Mayo v Dublin: Three things to watch
Will goals be on the mind for Mayo? Just how important is Alan Brogan to the Dubs? Who'll rule the roost around the middle? All are important factors to consider in what should be a cracking All-Ireland semi-final.
Will Mayo go for the jugular?
It’s not something that’s traditionally associated with Mayo teams, but one can’t help but notice that they’ve been going for goals early and often in all of their Championship games to date.
Against Leitrim and Down, the policy worked a treat and yielded seven goals between the two games, but against Sligo in the Connacht Final numerous point chances were spurned in favour of trying to raise a green flag and they were lucky that it didn’t come back to haunt them in the end.
On Sunday, James Horan and his charges will have to get the balance right because while every opportunity to take any score will have to be taken, Mayo will also know that a goal could prove decisive and they will probably have to score at least one and maybe more if they are to triumph.
While Andy Moran’s absence as both a scorer and provider of goals is a huge blow, in Cillian O’Connor (v Kerry 2011), Jason Doherty (v Down 2012), Michael Conroy (v Kerry in 2004 and Down 2012) and Kevin McLoughlin (v Cork 2011) Mayo have players who have scored important goals on big occasions in Croke Park and won’t be fazed if the chance arises on Sunday.
Dublin’s goal threat at the other end is just as potent of course and the winning and losing of the game could well come down to who can rattle the onion sack most often.
The Alan Brogan factor
After weeks of hearsay and speculation last season’s Footballer of the Year has been named to start, but then again he was named to start against Laois and didn’t so we’ll only know on Sunday afternoon whether rumours of his resurrection have been greatly exaggerated.
Dublin fans will be praying that he’s alright because he’s absolutely crucial to the Dubs attack and with all due respect to what he did last year and before his injury against Meath, it is his absence that has really illustrated his importance to the current set-up.
He's been named to start, but how fit is he?
Michael Dara Macauley playing in an unfamiliar role has also been a factor, but the Dubs have looked shapeless and unbalanced in Alan Brogan’s absence and have lacked somebody with Brogan’s class and composure to settle things down and pick out the right passes. He’s also usually good for two or three points himself, and in what is a huge testament to his character, they nearly always come at a crucial juncture in a match.
Bernard Brogan stands to benefit most from his brother’s return but Diarmuid Connolly, fairly quiet this season aside from a couple of stupid red cards, has a big game in him as well and would thrive on decent supply. The current Dublin side are all about the collective and the team is greater than the sum of its parts, but Brogan makes them tick. Whether he starts or not there will certainly be question marks over his fitness, but if he can fire on most or all cylinders then the Dubs may well on their way to a second final in a row.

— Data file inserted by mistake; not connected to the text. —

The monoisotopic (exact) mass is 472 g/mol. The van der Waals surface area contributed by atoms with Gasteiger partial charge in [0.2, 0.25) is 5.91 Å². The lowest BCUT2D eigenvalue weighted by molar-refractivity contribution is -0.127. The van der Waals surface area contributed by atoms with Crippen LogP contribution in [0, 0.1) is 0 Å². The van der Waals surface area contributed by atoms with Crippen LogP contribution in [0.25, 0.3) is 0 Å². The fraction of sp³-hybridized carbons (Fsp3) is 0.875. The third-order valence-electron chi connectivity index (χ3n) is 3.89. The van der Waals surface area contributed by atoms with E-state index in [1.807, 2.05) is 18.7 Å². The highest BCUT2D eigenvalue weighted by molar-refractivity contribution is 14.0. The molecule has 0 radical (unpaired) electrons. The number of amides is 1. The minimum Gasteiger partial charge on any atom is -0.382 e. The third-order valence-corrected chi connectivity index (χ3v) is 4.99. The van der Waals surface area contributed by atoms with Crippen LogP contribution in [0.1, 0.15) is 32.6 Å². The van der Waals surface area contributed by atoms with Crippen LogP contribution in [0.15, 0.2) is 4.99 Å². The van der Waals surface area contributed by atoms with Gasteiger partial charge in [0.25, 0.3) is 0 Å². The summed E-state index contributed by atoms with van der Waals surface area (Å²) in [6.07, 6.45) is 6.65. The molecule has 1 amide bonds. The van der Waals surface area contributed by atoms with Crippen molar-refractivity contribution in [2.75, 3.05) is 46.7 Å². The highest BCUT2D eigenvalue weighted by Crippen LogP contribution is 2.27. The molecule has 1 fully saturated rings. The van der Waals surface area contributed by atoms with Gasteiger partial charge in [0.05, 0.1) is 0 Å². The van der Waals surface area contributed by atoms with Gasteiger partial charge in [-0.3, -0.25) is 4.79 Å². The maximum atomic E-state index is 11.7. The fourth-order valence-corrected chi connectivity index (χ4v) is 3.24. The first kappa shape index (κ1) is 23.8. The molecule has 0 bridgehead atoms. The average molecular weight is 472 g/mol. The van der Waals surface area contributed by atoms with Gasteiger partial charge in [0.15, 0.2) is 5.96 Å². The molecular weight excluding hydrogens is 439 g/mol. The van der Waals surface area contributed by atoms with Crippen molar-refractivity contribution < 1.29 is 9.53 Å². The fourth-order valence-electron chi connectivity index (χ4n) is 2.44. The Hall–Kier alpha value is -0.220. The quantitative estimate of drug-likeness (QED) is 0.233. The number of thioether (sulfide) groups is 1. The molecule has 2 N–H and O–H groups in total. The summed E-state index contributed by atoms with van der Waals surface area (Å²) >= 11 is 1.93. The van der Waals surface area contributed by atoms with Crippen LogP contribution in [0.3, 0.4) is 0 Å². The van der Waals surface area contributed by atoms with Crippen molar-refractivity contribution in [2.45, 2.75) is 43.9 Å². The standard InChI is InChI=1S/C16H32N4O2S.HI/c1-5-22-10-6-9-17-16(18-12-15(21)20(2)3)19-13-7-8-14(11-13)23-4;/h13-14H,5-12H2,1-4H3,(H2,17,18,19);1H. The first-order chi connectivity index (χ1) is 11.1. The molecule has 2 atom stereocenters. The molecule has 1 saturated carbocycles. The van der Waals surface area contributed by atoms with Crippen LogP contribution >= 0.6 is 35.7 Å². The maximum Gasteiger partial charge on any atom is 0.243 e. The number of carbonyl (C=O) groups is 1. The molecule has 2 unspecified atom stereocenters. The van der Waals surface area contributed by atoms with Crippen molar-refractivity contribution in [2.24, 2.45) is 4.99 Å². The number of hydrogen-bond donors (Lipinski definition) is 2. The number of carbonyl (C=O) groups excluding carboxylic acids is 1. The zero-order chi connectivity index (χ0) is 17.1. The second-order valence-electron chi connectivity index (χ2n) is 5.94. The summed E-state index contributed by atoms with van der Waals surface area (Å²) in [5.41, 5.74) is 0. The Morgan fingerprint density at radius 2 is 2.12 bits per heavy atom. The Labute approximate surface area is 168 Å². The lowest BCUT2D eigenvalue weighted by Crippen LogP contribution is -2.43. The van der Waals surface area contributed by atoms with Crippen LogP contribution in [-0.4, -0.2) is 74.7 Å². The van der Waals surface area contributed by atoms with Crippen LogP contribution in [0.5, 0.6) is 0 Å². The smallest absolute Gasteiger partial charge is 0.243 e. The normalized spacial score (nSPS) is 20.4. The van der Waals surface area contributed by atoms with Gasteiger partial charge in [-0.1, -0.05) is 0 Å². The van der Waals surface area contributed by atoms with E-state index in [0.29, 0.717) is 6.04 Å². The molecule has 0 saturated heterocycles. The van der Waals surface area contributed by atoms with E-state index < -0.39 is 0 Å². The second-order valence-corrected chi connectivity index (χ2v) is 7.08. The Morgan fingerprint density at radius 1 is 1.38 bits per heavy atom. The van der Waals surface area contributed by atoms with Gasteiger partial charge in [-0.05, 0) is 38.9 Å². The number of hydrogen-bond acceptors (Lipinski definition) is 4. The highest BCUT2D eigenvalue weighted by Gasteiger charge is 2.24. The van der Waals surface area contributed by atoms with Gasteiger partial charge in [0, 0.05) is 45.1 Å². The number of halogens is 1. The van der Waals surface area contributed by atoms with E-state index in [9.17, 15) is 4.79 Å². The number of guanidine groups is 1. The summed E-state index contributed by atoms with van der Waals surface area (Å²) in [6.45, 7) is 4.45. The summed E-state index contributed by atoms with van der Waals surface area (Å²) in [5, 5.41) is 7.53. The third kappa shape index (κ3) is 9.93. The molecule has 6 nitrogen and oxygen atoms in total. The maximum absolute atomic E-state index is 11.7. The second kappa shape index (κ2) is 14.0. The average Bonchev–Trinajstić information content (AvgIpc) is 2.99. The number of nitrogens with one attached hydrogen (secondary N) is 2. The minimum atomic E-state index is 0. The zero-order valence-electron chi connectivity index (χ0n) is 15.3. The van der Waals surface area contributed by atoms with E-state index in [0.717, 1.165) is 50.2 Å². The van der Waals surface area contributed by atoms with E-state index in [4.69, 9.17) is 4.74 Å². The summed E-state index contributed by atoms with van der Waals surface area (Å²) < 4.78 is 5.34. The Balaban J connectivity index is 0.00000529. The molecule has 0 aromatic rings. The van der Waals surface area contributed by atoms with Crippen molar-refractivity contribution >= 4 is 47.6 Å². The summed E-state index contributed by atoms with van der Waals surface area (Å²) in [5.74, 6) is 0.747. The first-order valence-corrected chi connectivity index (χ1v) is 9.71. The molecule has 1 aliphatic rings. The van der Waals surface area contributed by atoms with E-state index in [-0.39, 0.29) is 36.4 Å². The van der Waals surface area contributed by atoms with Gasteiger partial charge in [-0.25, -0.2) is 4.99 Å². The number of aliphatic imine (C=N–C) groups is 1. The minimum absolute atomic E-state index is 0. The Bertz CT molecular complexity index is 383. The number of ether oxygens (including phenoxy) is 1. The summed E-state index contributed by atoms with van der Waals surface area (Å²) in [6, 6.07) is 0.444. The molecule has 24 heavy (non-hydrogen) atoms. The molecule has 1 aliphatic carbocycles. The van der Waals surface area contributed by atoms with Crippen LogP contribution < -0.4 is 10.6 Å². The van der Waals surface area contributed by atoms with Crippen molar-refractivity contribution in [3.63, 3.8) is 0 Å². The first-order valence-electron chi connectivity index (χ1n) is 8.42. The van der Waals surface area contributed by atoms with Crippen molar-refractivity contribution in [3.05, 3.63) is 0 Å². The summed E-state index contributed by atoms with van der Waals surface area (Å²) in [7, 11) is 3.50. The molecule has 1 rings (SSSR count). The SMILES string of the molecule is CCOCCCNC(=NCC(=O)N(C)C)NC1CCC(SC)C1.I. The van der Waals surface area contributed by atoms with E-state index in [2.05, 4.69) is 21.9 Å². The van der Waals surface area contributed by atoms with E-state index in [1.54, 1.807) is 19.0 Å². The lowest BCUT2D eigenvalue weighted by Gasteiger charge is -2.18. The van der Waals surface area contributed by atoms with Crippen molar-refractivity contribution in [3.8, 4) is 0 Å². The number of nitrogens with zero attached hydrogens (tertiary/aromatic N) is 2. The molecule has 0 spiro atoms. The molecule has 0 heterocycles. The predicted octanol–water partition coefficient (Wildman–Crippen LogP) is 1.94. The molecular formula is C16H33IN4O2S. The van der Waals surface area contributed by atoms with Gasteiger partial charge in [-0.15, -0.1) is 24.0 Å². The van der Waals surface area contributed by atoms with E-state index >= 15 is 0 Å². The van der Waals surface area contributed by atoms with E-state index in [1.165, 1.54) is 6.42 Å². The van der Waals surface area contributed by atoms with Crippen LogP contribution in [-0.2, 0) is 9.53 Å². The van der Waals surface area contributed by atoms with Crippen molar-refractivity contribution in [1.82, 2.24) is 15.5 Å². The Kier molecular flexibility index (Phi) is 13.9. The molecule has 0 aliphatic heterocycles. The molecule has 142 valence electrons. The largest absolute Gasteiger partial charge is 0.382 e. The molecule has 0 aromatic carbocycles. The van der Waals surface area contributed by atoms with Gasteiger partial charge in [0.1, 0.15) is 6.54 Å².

Who’ll win the battle in the skies?
It’s a long time ago now, but rarely have Stephen Cluxton’s kickouts been counteracted as effectively as they were by Mayo in their trouncing of the All-Ireland Champions during the league.
Cluxton’s deliveries are so varied that Paul Flynn wins as many kickouts as Eamon Fennell and Denis Bastick and the wing-forward will likely be on Cluxton’s radar again on Sunday because he’ll want to avoid Barry Moran and Aidan O’Shea as much as possible.
Midfield in the modern day is completely different than what has gone before but against a pairing previously heralded as the best in the country last Sunday, Neil Gallagher showed how the securing of clean possession can still make a huge difference.
Michael Dara Macauley will join Bastick and Fennell in their attempts to disrupt the Mayo duo, but if Moran and O’Shea can continue their sterling form to date it will be a big fillip for the Green and Red. If they tire, Ronan McGarrity, Seamus O’Shea, Jason Gibbons and Danny Geraghty will all be available from the bench, so it will be hell for leather from the first whistle.
Jack O'Connor has long been a fan of attacking the opposition's strengths and it is a maxim that Pat Gilroy will probably adopt on Sunday. Mayo might be underdogs but if they can come through that particular test unscathed, they'll be hard to stop.